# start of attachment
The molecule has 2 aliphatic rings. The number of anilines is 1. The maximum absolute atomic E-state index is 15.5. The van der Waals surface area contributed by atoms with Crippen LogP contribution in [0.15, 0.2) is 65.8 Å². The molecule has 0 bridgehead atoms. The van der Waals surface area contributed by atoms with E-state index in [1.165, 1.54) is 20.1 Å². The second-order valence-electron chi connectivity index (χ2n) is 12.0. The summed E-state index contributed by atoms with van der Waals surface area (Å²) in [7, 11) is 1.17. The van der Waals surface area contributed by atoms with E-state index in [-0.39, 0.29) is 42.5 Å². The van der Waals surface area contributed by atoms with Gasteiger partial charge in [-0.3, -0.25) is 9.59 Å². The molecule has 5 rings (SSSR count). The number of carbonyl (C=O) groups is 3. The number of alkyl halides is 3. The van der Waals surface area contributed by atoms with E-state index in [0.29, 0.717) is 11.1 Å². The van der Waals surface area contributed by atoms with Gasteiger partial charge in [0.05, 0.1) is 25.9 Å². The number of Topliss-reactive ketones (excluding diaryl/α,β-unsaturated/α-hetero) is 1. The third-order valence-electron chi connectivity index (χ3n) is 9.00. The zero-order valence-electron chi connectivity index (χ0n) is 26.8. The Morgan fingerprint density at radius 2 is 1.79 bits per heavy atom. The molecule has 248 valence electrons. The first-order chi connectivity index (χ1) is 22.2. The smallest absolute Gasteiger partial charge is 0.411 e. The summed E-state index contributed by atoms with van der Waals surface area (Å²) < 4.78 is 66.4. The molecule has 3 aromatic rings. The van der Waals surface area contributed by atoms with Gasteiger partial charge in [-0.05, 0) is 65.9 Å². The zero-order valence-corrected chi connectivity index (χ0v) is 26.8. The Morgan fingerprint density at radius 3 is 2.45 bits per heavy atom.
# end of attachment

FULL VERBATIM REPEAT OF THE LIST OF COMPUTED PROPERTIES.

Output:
The molecule has 2 aliphatic rings. The number of anilines is 1. The maximum absolute atomic E-state index is 15.5. The van der Waals surface area contributed by atoms with Crippen LogP contribution in [0.15, 0.2) is 65.8 Å². The molecule has 0 bridgehead atoms. The van der Waals surface area contributed by atoms with E-state index in [1.165, 1.54) is 20.1 Å². The second-order valence-electron chi connectivity index (χ2n) is 12.0. The summed E-state index contributed by atoms with van der Waals surface area (Å²) in [7, 11) is 1.17. The van der Waals surface area contributed by atoms with E-state index in [-0.39, 0.29) is 42.5 Å². The van der Waals surface area contributed by atoms with Gasteiger partial charge in [-0.3, -0.25) is 9.59 Å². The molecule has 5 rings (SSSR count). The number of carbonyl (C=O) groups is 3. The number of alkyl halides is 3. The van der Waals surface area contributed by atoms with E-state index in [0.29, 0.717) is 11.1 Å². The van der Waals surface area contributed by atoms with Gasteiger partial charge in [0.05, 0.1) is 25.9 Å². The number of Topliss-reactive ketones (excluding diaryl/α,β-unsaturated/α-hetero) is 1. The third-order valence-electron chi connectivity index (χ3n) is 9.00. The zero-order valence-electron chi connectivity index (χ0n) is 26.8. The Morgan fingerprint density at radius 2 is 1.79 bits per heavy atom. The molecule has 248 valence electrons. The first-order chi connectivity index (χ1) is 22.2. The smallest absolute Gasteiger partial charge is 0.411 e. The summed E-state index contributed by atoms with van der Waals surface area (Å²) < 4.78 is 66.4. The molecule has 3 aromatic rings. The van der Waals surface area contributed by atoms with Gasteiger partial charge in [-0.05, 0) is 65.9 Å². The zero-order valence-corrected chi connectivity index (χ0v) is 26.8. The Morgan fingerprint density at radius 3 is 2.45 bits per heavy atom.